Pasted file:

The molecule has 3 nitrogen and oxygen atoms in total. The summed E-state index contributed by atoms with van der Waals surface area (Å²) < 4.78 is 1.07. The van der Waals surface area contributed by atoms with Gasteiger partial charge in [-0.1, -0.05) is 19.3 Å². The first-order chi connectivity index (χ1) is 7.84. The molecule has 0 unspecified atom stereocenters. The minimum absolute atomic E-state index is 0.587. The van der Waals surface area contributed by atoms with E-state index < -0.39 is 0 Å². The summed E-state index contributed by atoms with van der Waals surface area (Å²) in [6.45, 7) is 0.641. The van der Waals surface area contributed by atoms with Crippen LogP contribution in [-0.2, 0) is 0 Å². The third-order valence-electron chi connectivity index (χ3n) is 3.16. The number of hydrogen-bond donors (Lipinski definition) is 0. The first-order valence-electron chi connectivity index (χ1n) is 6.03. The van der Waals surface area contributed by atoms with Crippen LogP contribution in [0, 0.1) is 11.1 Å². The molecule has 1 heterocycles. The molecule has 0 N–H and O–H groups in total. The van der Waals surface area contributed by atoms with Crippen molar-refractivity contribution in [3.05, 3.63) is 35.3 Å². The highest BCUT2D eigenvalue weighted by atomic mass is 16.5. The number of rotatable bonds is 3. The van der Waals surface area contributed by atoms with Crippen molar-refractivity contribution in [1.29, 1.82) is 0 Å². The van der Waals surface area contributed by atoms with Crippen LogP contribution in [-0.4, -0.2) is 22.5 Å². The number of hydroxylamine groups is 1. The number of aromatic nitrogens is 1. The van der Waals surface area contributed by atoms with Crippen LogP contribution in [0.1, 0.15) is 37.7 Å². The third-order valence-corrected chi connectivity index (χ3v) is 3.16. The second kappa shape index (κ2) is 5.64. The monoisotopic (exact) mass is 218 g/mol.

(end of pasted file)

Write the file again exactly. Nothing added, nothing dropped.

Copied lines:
The molecule has 3 nitrogen and oxygen atoms in total. The summed E-state index contributed by atoms with van der Waals surface area (Å²) < 4.78 is 1.07. The van der Waals surface area contributed by atoms with Gasteiger partial charge in [-0.1, -0.05) is 19.3 Å². The first-order chi connectivity index (χ1) is 7.84. The molecule has 0 unspecified atom stereocenters. The minimum absolute atomic E-state index is 0.587. The van der Waals surface area contributed by atoms with E-state index < -0.39 is 0 Å². The summed E-state index contributed by atoms with van der Waals surface area (Å²) in [6.45, 7) is 0.641. The van der Waals surface area contributed by atoms with Crippen LogP contribution in [-0.2, 0) is 0 Å². The third-order valence-electron chi connectivity index (χ3n) is 3.16. The number of hydrogen-bond donors (Lipinski definition) is 0. The first-order valence-electron chi connectivity index (χ1n) is 6.03. The van der Waals surface area contributed by atoms with Crippen LogP contribution in [0, 0.1) is 11.1 Å². The molecule has 1 heterocycles. The molecule has 0 N–H and O–H groups in total. The van der Waals surface area contributed by atoms with Crippen molar-refractivity contribution in [3.05, 3.63) is 35.3 Å². The highest BCUT2D eigenvalue weighted by atomic mass is 16.5. The number of rotatable bonds is 3. The van der Waals surface area contributed by atoms with Crippen molar-refractivity contribution in [1.29, 1.82) is 0 Å². The van der Waals surface area contributed by atoms with Crippen LogP contribution in [-0.4, -0.2) is 22.5 Å². The number of hydroxylamine groups is 1. The number of aromatic nitrogens is 1. The van der Waals surface area contributed by atoms with Crippen LogP contribution in [0.1, 0.15) is 37.7 Å². The third-order valence-corrected chi connectivity index (χ3v) is 3.16. The second kappa shape index (κ2) is 5.64. The monoisotopic (exact) mass is 218 g/mol.